Mhamed Krichen/CPJ Board member
There seems to be no end to American surprises when it comes to Al-Jazeera. The latest was revealed by Der Spiegel, the German weekly news magazine, which reported the U.S. National Security Agency hacked into our internal communications system, according to documents provided by Edward Snowden, the former NSA security analyst.
The magazine said the document "did not reveal to what extent the intelligence agency spied on journalists or managers of the media company, or whether the surveillance is ongoing."
According to the same documents, the NSA considered accessing and reading the communications of interesting targets who were specially protected by the news organization "a notable success." The agency described these targeted figures as having "high potential as sources of intelligence." This might make you think Al-Jazeera was running a nuclear facility, or a laboratory for the development of weapons of mass destruction, or even a suspicious military base, rather than a television news network!
Al-Jazeera's sometimes cool relationship with Washington began with its coverage of events following the attacks of September 11, including our reporting on the so-called "War on Terrorism," the Afghanistan War in 2001; the Iraq War in 2003, and, most of all, broadcasting controversial video tapes of Al-Qaeda leader Osama bin Laden. Official U.S. resentment, especially that voiced by Secretary of Defense Donald Rumsfeld, of Al-Jazeera's coverage was not the only response we received for our news coverage. The United States targeted Al-Jazeera's bureaus in Kabul and in Baghdad, where Tareq Ayyoub, our correspondent, was killed. Other Al-Jazeera staffers have suffered, including Sami Al Haj, Al-Jazeera's cameraman in Kabul, who was detained for almost seven years in Guantanamo Bay without charge before being released May 1, 2008.
The biggest surprise of all was in late 2005, when the front page headline of Britain's Daily Mirror declared "Bush Plot to Bomb his Arab Ally." The story was about a leaked memo that claimed that President George W. Bush presented British Prime Minister Tony Blair, during a meeting in Washington in April 2004, with plans to attack Al-Jazeera's headquarter in Doha and some of its bureaus around the world. Blair was said to have warned Bush such an attack would provoke a wave of international outrage.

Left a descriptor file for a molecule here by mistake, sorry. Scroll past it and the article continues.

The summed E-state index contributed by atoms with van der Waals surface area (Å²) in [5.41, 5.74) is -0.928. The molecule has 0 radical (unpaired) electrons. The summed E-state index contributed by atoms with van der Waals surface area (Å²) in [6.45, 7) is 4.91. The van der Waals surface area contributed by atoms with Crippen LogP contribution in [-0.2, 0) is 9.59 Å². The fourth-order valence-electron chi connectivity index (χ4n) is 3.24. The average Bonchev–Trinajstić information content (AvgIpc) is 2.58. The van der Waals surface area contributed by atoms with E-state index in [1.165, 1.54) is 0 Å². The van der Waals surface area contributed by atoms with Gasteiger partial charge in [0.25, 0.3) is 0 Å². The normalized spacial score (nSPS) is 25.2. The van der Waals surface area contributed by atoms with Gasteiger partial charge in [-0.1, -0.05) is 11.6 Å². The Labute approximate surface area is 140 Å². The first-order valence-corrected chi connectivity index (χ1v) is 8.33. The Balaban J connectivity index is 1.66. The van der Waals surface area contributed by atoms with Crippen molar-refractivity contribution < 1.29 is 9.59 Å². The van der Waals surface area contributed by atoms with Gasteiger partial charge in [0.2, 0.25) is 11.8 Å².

Blair visited Al-Jazeera's headquarters after his term in office came to an end. During his visit he met with a number of high ranking editorial managers and the bombing story came up in discussion. "Thank you Mr. Blair for stopping this bombing," I said to him with a smile. He smiled back and, as usual, responded with words that would neither confirm nor deny the incident.
In view of all these unpleasant precedents between Washington and Al-Jazeera, we opted to wait before responding to the news in Der Spiegel. If confirmed, it may mean Washington has been persuaded that spying on Al-Jazeera is more beneficial and certainly quieter than bombing its bureaus and headquarters.
It is ironic that Qatar is classified as one of America's key allies and that Al-Jazeera itself is often accused of originally being an American project created to tailor Arab public opinion to Washington's measurements. Yet, we now know America spies on its own allies and, if you believe it, on the television news channel it supposedly created!
What is still mystifying about the Spiegel report is that the document stated NSA officials decided to spy on our internal communications because they were not satisfied with the language analysis of the material broadcast. What this means is not clear. Al-Jazeera's main job is to air news and take pride in its scoops. So, how could the internal communication of a news channel be more important than the news and the programs it airs?
One wonders whether NSA was concerned about the views of some of Al-Jazeera's employees appearing on Facebook, Twitter, in newspaper articles or elsewhere. It might be understandable to spy on our internal communications for commercial reasons, but that kind of information is insignificant when it comes to news reporting and influencing public opinion.
And as a final note, since it's unknown whether the surveillance is ongoing, it could well be this article reached the NSA before it got to the Committee to Protect Journalists in New York.
Mhamed Krichen is a Doha-based anchor and program host for Al-Jazeera.